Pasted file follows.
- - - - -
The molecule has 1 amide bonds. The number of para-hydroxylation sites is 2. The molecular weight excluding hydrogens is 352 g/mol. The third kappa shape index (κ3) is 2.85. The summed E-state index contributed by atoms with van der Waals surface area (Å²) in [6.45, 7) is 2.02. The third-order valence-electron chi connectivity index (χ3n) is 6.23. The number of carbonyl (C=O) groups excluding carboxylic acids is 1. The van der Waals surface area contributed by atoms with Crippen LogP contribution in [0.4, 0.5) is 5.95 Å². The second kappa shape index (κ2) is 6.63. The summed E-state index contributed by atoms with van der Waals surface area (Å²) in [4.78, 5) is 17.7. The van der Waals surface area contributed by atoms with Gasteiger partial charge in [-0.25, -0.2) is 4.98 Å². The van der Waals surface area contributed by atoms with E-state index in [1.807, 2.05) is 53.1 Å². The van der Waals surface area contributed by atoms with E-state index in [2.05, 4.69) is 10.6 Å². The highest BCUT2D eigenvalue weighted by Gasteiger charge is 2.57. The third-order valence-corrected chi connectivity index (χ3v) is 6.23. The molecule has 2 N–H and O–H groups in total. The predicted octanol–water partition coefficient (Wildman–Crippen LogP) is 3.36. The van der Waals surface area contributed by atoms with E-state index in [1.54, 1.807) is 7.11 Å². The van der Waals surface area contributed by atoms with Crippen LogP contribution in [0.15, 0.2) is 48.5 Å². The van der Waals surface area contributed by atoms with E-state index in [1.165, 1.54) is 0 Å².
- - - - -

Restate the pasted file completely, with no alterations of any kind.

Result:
The molecule has 1 amide bonds. The number of para-hydroxylation sites is 2. The molecular weight excluding hydrogens is 352 g/mol. The third kappa shape index (κ3) is 2.85. The summed E-state index contributed by atoms with van der Waals surface area (Å²) in [6.45, 7) is 2.02. The third-order valence-electron chi connectivity index (χ3n) is 6.23. The number of carbonyl (C=O) groups excluding carboxylic acids is 1. The van der Waals surface area contributed by atoms with Crippen LogP contribution in [0.4, 0.5) is 5.95 Å². The second kappa shape index (κ2) is 6.63. The summed E-state index contributed by atoms with van der Waals surface area (Å²) in [4.78, 5) is 17.7. The van der Waals surface area contributed by atoms with Gasteiger partial charge in [-0.25, -0.2) is 4.98 Å². The van der Waals surface area contributed by atoms with E-state index in [1.807, 2.05) is 53.1 Å². The van der Waals surface area contributed by atoms with E-state index in [2.05, 4.69) is 10.6 Å². The highest BCUT2D eigenvalue weighted by Gasteiger charge is 2.57. The third-order valence-corrected chi connectivity index (χ3v) is 6.23. The molecule has 2 N–H and O–H groups in total. The predicted octanol–water partition coefficient (Wildman–Crippen LogP) is 3.36. The van der Waals surface area contributed by atoms with E-state index in [1.54, 1.807) is 7.11 Å². The van der Waals surface area contributed by atoms with Crippen LogP contribution in [0.15, 0.2) is 48.5 Å². The van der Waals surface area contributed by atoms with E-state index in [1.165, 1.54) is 0 Å².